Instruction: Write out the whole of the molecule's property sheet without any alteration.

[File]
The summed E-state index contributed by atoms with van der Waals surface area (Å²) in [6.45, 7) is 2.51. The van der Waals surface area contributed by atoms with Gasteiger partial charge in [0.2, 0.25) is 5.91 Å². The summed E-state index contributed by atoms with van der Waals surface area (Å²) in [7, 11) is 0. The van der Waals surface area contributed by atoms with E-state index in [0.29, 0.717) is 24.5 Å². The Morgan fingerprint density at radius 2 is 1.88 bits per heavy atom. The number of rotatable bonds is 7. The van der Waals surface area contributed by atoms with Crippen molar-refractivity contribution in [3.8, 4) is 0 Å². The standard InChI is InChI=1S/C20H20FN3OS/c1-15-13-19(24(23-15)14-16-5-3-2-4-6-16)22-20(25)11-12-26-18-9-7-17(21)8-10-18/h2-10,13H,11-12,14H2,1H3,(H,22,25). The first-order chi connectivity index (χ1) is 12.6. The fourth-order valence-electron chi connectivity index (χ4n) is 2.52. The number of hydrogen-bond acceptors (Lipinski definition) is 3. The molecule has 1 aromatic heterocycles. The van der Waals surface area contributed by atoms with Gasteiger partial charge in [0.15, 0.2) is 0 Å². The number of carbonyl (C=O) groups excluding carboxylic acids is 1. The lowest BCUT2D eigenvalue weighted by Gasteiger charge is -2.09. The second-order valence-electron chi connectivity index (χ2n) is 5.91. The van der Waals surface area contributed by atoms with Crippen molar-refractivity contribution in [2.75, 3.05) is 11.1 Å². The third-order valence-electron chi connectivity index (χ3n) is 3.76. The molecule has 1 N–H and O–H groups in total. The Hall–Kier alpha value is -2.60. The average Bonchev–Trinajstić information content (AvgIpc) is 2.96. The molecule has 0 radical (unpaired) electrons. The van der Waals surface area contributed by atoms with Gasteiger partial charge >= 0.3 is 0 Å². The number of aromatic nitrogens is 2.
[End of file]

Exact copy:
The summed E-state index contributed by atoms with van der Waals surface area (Å²) in [6.45, 7) is 2.51. The van der Waals surface area contributed by atoms with Gasteiger partial charge in [0.2, 0.25) is 5.91 Å². The summed E-state index contributed by atoms with van der Waals surface area (Å²) in [7, 11) is 0. The van der Waals surface area contributed by atoms with E-state index in [0.29, 0.717) is 24.5 Å². The Morgan fingerprint density at radius 2 is 1.88 bits per heavy atom. The number of rotatable bonds is 7. The van der Waals surface area contributed by atoms with Crippen molar-refractivity contribution in [3.8, 4) is 0 Å². The standard InChI is InChI=1S/C20H20FN3OS/c1-15-13-19(24(23-15)14-16-5-3-2-4-6-16)22-20(25)11-12-26-18-9-7-17(21)8-10-18/h2-10,13H,11-12,14H2,1H3,(H,22,25). The first-order chi connectivity index (χ1) is 12.6. The fourth-order valence-electron chi connectivity index (χ4n) is 2.52. The number of hydrogen-bond acceptors (Lipinski definition) is 3. The molecule has 1 aromatic heterocycles. The van der Waals surface area contributed by atoms with Gasteiger partial charge in [0.15, 0.2) is 0 Å². The number of carbonyl (C=O) groups excluding carboxylic acids is 1. The lowest BCUT2D eigenvalue weighted by Gasteiger charge is -2.09. The second-order valence-electron chi connectivity index (χ2n) is 5.91. The van der Waals surface area contributed by atoms with Crippen molar-refractivity contribution in [2.75, 3.05) is 11.1 Å². The third-order valence-electron chi connectivity index (χ3n) is 3.76. The molecule has 1 N–H and O–H groups in total. The Hall–Kier alpha value is -2.60. The average Bonchev–Trinajstić information content (AvgIpc) is 2.96. The molecule has 0 radical (unpaired) electrons. The van der Waals surface area contributed by atoms with Gasteiger partial charge >= 0.3 is 0 Å². The number of aromatic nitrogens is 2.